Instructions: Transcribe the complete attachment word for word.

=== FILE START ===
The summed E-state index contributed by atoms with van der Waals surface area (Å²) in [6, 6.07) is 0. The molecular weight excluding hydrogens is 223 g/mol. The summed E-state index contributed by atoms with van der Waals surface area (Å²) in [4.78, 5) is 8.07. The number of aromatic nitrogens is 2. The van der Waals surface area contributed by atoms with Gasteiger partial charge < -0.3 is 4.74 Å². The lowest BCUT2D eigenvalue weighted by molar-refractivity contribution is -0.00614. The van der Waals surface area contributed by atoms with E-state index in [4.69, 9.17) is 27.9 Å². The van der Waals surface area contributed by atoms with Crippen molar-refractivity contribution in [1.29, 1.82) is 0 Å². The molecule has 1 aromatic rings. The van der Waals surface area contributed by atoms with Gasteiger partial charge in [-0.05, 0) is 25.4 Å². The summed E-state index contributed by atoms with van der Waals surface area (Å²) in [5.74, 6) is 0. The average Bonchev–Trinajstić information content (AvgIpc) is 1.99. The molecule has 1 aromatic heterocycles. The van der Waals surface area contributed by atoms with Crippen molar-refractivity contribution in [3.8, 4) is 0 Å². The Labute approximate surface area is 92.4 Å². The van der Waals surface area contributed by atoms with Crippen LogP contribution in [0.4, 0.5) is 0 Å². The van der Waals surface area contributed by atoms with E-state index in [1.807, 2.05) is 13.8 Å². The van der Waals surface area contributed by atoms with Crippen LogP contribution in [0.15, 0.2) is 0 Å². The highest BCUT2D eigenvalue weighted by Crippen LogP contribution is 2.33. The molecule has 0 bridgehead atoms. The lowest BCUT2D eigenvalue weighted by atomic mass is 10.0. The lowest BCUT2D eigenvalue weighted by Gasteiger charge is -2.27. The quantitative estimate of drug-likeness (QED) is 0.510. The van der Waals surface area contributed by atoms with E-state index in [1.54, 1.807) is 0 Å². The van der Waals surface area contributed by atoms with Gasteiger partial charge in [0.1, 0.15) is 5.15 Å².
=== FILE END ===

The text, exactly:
The summed E-state index contributed by atoms with van der Waals surface area (Å²) in [6, 6.07) is 0. The molecular weight excluding hydrogens is 223 g/mol. The summed E-state index contributed by atoms with van der Waals surface area (Å²) in [4.78, 5) is 8.07. The number of aromatic nitrogens is 2. The van der Waals surface area contributed by atoms with Gasteiger partial charge < -0.3 is 4.74 Å². The lowest BCUT2D eigenvalue weighted by molar-refractivity contribution is -0.00614. The van der Waals surface area contributed by atoms with E-state index in [4.69, 9.17) is 27.9 Å². The van der Waals surface area contributed by atoms with Crippen molar-refractivity contribution in [1.29, 1.82) is 0 Å². The molecule has 1 aromatic rings. The van der Waals surface area contributed by atoms with Gasteiger partial charge in [-0.05, 0) is 25.4 Å². The summed E-state index contributed by atoms with van der Waals surface area (Å²) in [5.74, 6) is 0. The average Bonchev–Trinajstić information content (AvgIpc) is 1.99. The molecule has 1 aromatic heterocycles. The van der Waals surface area contributed by atoms with Crippen molar-refractivity contribution in [3.8, 4) is 0 Å². The Labute approximate surface area is 92.4 Å². The van der Waals surface area contributed by atoms with Crippen LogP contribution in [0.4, 0.5) is 0 Å². The van der Waals surface area contributed by atoms with E-state index in [1.807, 2.05) is 13.8 Å². The van der Waals surface area contributed by atoms with Crippen LogP contribution in [0.15, 0.2) is 0 Å². The highest BCUT2D eigenvalue weighted by Crippen LogP contribution is 2.33. The molecule has 0 bridgehead atoms. The lowest BCUT2D eigenvalue weighted by atomic mass is 10.0. The lowest BCUT2D eigenvalue weighted by Gasteiger charge is -2.27. The quantitative estimate of drug-likeness (QED) is 0.510. The van der Waals surface area contributed by atoms with E-state index in [1.54, 1.807) is 0 Å². The van der Waals surface area contributed by atoms with Gasteiger partial charge in [0.1, 0.15) is 5.15 Å².